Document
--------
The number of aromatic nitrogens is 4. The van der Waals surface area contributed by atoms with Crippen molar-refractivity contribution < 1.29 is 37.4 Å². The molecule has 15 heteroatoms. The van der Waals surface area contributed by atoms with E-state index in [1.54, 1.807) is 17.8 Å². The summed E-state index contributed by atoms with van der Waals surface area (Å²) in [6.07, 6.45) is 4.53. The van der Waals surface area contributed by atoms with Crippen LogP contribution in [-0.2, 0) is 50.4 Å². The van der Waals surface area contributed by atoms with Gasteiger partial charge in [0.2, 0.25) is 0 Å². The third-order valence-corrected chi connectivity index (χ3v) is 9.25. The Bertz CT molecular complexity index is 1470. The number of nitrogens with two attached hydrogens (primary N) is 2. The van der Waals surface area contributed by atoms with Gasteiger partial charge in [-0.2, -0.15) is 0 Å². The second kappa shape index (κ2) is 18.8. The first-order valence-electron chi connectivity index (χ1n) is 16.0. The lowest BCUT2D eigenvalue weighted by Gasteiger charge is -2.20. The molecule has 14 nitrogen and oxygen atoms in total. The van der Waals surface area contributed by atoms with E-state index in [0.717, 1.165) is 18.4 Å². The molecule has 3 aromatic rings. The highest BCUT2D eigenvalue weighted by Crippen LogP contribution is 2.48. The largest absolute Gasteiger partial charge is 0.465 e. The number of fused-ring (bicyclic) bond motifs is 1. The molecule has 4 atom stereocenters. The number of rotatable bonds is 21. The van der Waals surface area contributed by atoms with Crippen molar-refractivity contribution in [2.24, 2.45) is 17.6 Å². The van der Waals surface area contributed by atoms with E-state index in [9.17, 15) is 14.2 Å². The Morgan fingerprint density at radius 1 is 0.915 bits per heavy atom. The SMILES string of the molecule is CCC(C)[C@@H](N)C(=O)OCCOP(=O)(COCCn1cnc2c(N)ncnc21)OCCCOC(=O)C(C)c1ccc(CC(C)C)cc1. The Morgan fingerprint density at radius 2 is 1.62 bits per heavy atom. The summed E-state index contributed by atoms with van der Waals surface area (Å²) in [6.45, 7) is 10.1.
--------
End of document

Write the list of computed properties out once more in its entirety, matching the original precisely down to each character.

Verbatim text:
The number of aromatic nitrogens is 4. The van der Waals surface area contributed by atoms with Crippen molar-refractivity contribution < 1.29 is 37.4 Å². The molecule has 15 heteroatoms. The van der Waals surface area contributed by atoms with E-state index in [1.54, 1.807) is 17.8 Å². The summed E-state index contributed by atoms with van der Waals surface area (Å²) in [6.07, 6.45) is 4.53. The van der Waals surface area contributed by atoms with Crippen LogP contribution in [-0.2, 0) is 50.4 Å². The van der Waals surface area contributed by atoms with Gasteiger partial charge in [0.2, 0.25) is 0 Å². The third-order valence-corrected chi connectivity index (χ3v) is 9.25. The Bertz CT molecular complexity index is 1470. The number of nitrogens with two attached hydrogens (primary N) is 2. The van der Waals surface area contributed by atoms with Gasteiger partial charge in [-0.2, -0.15) is 0 Å². The second kappa shape index (κ2) is 18.8. The first-order valence-electron chi connectivity index (χ1n) is 16.0. The lowest BCUT2D eigenvalue weighted by Gasteiger charge is -2.20. The molecule has 14 nitrogen and oxygen atoms in total. The van der Waals surface area contributed by atoms with E-state index in [0.717, 1.165) is 18.4 Å². The molecule has 3 aromatic rings. The highest BCUT2D eigenvalue weighted by Crippen LogP contribution is 2.48. The largest absolute Gasteiger partial charge is 0.465 e. The number of fused-ring (bicyclic) bond motifs is 1. The molecule has 4 atom stereocenters. The number of rotatable bonds is 21. The van der Waals surface area contributed by atoms with Crippen molar-refractivity contribution in [2.24, 2.45) is 17.6 Å². The van der Waals surface area contributed by atoms with E-state index in [9.17, 15) is 14.2 Å². The Morgan fingerprint density at radius 1 is 0.915 bits per heavy atom. The SMILES string of the molecule is CCC(C)[C@@H](N)C(=O)OCCOP(=O)(COCCn1cnc2c(N)ncnc21)OCCCOC(=O)C(C)c1ccc(CC(C)C)cc1. The Morgan fingerprint density at radius 2 is 1.62 bits per heavy atom. The summed E-state index contributed by atoms with van der Waals surface area (Å²) in [6.45, 7) is 10.1.